1941-1944 1956-1964






Ukraine 1944-1956



In 1944 the USSR had, politically, been restored, at the cost of 22 million lives. Ukraine, Belarus and the region around Leningrad had suffered most of the destruction and carnage. Stalin's apparatus of control and supervision was a burden to the entire Soviet society, but felt even more pressing in a country which had suffered more and where the population found itself under special scrutiny, as part of the population was suspected of having had collaborated with the enemy, and others were suspected of being illoyal to the Communist system because they had, albeit as the victims of foreign occupation, experienced a different system.
The USSR and the Polish People's Republic agreed on a mutual exchange of minorities. Ukrainians living in Western Galicia were deported to the USSR; Poles living in Eastern Galicia deported to Poland. Ukrainians in Poland resisted this policy for several years.
In the late 1940es and in the 1950es, the Ukrainian economy recovered. The Ukraine, traditionally Russia's breadbasket, supplied the USSR with much of its grain. The cities, the factories were rebuilt, new factories established (especially those producing weapons). Urban centers, such as Kiev, got sports facilities, where talents which could contribute to the Soviet medal tally at Olympic Games were reared.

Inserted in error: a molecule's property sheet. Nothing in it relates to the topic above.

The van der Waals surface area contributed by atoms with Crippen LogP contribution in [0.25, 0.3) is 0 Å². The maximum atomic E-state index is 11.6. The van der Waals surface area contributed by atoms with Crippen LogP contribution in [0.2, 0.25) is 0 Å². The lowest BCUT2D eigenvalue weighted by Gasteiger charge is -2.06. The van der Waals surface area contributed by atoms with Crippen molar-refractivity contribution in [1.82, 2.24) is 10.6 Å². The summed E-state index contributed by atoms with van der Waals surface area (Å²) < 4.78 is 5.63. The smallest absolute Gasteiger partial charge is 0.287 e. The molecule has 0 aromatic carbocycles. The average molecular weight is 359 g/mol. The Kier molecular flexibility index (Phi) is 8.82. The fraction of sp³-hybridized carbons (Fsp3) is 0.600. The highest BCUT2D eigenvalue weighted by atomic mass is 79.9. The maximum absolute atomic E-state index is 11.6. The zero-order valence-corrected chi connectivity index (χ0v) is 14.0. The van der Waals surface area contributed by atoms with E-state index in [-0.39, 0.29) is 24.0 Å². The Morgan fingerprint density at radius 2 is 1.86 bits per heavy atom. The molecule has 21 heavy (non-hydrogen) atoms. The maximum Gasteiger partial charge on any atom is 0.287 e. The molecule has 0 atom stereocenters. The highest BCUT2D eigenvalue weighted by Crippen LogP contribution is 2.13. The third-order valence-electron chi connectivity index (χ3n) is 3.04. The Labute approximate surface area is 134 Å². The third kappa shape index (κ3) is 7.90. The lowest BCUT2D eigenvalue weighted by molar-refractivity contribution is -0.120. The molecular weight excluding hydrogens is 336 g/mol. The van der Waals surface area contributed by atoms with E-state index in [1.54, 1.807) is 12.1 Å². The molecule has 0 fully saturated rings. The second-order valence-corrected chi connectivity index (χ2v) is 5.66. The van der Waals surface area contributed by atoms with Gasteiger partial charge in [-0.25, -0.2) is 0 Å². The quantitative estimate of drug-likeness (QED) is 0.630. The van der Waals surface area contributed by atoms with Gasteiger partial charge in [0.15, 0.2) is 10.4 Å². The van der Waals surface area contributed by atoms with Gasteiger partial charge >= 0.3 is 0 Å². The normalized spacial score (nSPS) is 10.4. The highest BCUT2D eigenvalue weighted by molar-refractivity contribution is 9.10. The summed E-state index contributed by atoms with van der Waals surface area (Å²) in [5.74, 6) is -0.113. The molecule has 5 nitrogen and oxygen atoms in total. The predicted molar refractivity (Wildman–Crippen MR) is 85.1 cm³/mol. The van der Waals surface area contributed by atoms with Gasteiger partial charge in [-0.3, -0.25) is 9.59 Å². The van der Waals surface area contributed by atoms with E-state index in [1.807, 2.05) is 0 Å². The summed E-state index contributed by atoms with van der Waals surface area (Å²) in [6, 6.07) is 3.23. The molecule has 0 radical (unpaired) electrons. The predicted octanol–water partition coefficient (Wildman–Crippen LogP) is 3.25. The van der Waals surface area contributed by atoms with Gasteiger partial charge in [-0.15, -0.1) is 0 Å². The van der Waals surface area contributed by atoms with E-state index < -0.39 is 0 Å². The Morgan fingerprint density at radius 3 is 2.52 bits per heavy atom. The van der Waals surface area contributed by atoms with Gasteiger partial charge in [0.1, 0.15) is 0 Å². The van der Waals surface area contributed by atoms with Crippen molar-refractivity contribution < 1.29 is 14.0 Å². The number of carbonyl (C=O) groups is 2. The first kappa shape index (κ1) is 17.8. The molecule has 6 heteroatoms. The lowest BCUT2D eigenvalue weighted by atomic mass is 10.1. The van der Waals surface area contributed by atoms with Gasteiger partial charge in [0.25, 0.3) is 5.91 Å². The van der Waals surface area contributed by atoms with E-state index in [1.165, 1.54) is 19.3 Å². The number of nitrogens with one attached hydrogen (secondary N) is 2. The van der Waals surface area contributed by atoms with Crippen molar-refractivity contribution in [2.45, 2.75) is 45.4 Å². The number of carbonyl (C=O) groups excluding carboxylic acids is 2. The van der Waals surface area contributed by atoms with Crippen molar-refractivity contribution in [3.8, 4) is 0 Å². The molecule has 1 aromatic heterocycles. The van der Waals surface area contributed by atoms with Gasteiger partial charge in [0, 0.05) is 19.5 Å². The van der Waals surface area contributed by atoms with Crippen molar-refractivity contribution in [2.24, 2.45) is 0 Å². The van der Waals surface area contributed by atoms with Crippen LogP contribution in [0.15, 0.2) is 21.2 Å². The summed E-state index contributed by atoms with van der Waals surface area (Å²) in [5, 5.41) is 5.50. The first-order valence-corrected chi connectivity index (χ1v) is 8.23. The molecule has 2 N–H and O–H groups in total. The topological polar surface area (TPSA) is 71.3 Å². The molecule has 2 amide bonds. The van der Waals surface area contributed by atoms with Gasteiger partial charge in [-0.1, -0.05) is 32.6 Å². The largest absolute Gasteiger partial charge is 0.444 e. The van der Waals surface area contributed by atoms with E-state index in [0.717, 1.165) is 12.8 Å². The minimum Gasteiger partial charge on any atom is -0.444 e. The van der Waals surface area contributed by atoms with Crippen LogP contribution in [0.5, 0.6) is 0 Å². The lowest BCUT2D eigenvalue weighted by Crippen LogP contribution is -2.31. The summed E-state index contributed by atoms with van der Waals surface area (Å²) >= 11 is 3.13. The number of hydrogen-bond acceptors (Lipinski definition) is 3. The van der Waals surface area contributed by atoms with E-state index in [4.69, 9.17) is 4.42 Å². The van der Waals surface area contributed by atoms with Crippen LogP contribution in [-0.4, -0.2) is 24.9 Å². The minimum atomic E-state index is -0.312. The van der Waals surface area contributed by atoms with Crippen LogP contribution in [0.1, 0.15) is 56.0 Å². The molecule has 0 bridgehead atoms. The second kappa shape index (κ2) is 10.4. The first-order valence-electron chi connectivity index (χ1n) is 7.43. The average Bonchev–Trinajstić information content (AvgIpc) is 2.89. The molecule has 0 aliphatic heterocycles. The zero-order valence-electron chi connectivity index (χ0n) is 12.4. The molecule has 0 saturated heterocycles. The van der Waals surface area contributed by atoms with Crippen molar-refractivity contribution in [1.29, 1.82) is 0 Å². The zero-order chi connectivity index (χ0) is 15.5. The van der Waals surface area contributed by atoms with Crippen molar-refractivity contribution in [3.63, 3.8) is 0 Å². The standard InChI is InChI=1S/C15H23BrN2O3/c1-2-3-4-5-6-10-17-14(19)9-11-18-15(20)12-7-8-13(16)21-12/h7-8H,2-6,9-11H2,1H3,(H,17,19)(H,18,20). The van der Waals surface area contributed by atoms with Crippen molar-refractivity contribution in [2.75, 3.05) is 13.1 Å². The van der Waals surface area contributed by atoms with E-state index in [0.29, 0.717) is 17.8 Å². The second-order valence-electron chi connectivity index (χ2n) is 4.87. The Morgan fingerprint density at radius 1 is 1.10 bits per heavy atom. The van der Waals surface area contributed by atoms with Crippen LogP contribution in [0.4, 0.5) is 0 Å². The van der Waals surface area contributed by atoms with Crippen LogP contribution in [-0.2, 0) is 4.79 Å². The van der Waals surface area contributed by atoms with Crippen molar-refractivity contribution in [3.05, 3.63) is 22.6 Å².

In 1954, the Crimean ASSR was incorporated into the Ukrainian ASSR.
The Ukrainian SSR held a seat in the United Nations. However, Ukrainian policy continued to be determined in Moscow.








EXTERNAL
FILES
Article Post-War History of Ukraine, from Wikipedia
DOCUMENTS Historical Population Statistics : Ukraine, from Population Statistics (Jan Lahmeyer)
Ukrainian SSR, from World Statesmen
REFERENCE Paul Robert Magocsi, Ukraine, A Historical Atlas, Toronto : UP 1985 [G]
Kohut, Zenon E., Historical Dictionary of Ukraine, Rowman & Littlefield 2005, KMLA Lib.Sign. R 947.7 K79h
Article : Ukraine, in : Britannica Book of the Year 1947, p.767


This page is part of World History at KMLA
First posted on March 13th 2006

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